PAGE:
The Tories must work out a new strategy soon. There will come a time, quite possibly within the next year, when there will be mass disillusionment with Labour, and when that time comes, Labour’s usefulness to the ruling class will be ended and they will look to the Tories to provide ‘strong government’, and yet the Tories will be equally useless if they are incapable winning a majority, so we can expect a change fairly soon. They basically have three options; they can continue to sit on the fence as regards race and rely on the normal swing of disillusionment to carry them into power, but this looks unlikely given the pressure from powerful right wingers like Boyson and Biffen for a positive change.

The second option is to try and remove the stink of racialism and try and attract the black vote. This might just be possible given the decline in racial tensions over the past few years (for example racist motions to the Tory conference declined from a high of 80 in 1968 to only 17 in 1975) and it might result in many middle-class Asians supporting the Tories. They have already selected their first Asian parliamentary candidate (at Greenwich). But to set against this, such a policy would certainly cause more right wing defections in terms of members and votes to the NF, and this would seem to rule it out.

So the only remaining option seems to be to return to an overtly racialist policy. This would do many favourable things for the Tories, it would probably restore their flagging electoral support in the big cities, heighten party morale and cause deep divisions within the working class, particularly the unemployed. [5] If the initiatives of the National Rank and File Movement are even mildly successful in building a mass movement against the dole are building a mass movement against the dole then ruling class pressure for such strategy will increase.

[This might] prove very attractive to the Tories. The general political level of their rank and file is very low, and they respond best to emotive, seemingly clear cut issues in which all their prejudices can be brought into play. The obvious example of this is straightforward union-bashing, but that is out since the experience of the Heath regime proved to the ruling class that such a frontal attack would not work. However, this truth has not really been recognised by the rank and file, many of whom would love a confrontation with the workers, and Thatcher, who largely owed her election to these feelings, might find it to her advantage to divert the venom of her rank and file into other such issues, like ‘law and order’ – or racialism.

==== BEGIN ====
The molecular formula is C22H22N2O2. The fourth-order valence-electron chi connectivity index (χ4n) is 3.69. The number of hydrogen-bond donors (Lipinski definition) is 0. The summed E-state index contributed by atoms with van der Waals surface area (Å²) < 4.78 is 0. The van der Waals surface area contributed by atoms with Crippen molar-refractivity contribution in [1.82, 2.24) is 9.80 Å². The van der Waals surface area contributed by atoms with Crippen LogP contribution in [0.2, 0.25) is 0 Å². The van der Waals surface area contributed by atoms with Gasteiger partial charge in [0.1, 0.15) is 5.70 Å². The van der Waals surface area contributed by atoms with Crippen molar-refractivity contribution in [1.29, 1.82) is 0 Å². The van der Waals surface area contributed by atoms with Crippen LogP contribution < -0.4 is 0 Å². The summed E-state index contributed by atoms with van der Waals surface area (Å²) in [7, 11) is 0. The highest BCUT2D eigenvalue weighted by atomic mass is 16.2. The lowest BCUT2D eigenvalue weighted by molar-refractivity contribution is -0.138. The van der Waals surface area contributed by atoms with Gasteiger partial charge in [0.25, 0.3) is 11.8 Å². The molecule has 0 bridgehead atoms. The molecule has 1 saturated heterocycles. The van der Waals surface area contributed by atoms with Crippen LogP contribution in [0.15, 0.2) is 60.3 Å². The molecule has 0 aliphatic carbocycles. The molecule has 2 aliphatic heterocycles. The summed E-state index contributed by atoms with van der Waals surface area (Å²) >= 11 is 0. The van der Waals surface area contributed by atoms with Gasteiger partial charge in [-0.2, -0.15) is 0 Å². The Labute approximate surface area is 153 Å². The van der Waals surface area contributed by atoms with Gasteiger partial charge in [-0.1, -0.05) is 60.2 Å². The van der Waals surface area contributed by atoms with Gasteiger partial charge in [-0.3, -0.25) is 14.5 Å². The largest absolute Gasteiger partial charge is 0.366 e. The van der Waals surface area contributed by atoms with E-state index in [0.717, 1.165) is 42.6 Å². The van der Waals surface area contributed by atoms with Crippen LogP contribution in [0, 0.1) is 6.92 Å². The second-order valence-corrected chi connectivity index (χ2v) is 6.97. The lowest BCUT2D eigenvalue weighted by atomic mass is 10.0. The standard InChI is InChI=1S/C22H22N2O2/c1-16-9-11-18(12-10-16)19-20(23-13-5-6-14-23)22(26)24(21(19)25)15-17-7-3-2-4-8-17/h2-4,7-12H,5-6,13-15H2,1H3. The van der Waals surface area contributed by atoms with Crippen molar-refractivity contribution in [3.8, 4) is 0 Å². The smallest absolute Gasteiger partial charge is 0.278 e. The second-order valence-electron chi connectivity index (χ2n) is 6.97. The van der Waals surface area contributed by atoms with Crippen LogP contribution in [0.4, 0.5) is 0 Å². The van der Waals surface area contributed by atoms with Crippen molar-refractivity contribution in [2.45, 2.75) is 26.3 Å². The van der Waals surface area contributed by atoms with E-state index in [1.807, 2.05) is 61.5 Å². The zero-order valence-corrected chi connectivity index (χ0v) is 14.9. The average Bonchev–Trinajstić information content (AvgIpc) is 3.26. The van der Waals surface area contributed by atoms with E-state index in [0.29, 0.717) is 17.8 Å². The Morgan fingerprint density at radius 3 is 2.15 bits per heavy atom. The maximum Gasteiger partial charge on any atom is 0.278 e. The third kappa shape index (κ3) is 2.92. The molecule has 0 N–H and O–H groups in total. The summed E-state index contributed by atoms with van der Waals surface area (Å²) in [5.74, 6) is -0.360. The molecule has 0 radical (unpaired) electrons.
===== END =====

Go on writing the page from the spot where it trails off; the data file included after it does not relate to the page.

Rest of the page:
At this moment in time, the Tories are largely irrelevant to the serious task of keeping the working class in line since Labour is quite clearly getting away with things that would never have been tolerated under the Tories. This means that they can indulge in moonshine like monetarist economics to their heart’s content with no-one caring since they don’t have to put it into practice. If however, their influence was greater, then they would be forced to make an about-turn (and rescue British Leyland for example) and in such circumstances a racialist campaign would not merely be an admirable smokescreen for this turnaround, but would also appease the Tory right who would be resentful at having to backtrack on such a Tory ideal. If the Tories do resort to a naked racialist campaign, and the evidence presented here seems to point to it, we can expect a rapid rise in race feeling which, among other things, will demonstrate to large numbers of blacks that the only solution to their problem lies in ending their cause – by the revolutionary abolition of capitalism.

Increasingly, such people will, as Marx put it, ‘Have nothing to lose but their chains’.


1. The Economist, 26 April 1968.

2. Powell’s success is a graphic illustration of how often the power of emotion triumphs over logic and reason. His arguments were merely empty rhetoric, but that did not affect their potency in the least. It is also instructive to compare his speeches, full of vague warnings and prophesies, with his monumentally boring writings.

3. It is perhaps worth noting that this right wing backlash for which Powell became the spokesman was international. In the USA, Richard Nixon largely owed his 1968 election victory to it while in West Germany it facilitated the rise to national influence of the neo-nazi NPD.

4. Powell and his 1970 election, Elliot, rightways books, p.16.

5. The adoption of such a strategy by the ruling class will require some consistent work since one of the effects of massive youth unemployment seems to have been to make black and white youths aware, albeit in an apolitical sort of way, that they share the same problems. To combat such a strategy will also require some work for the left since it will be necessary to fight a concept, which is always higher than fighting an individual. There has been for example, a tendency for some people on the left to point to the Nazis who run the NF, and use this as an easy way out, rather than taking the harder road of combating racialist ideology itself.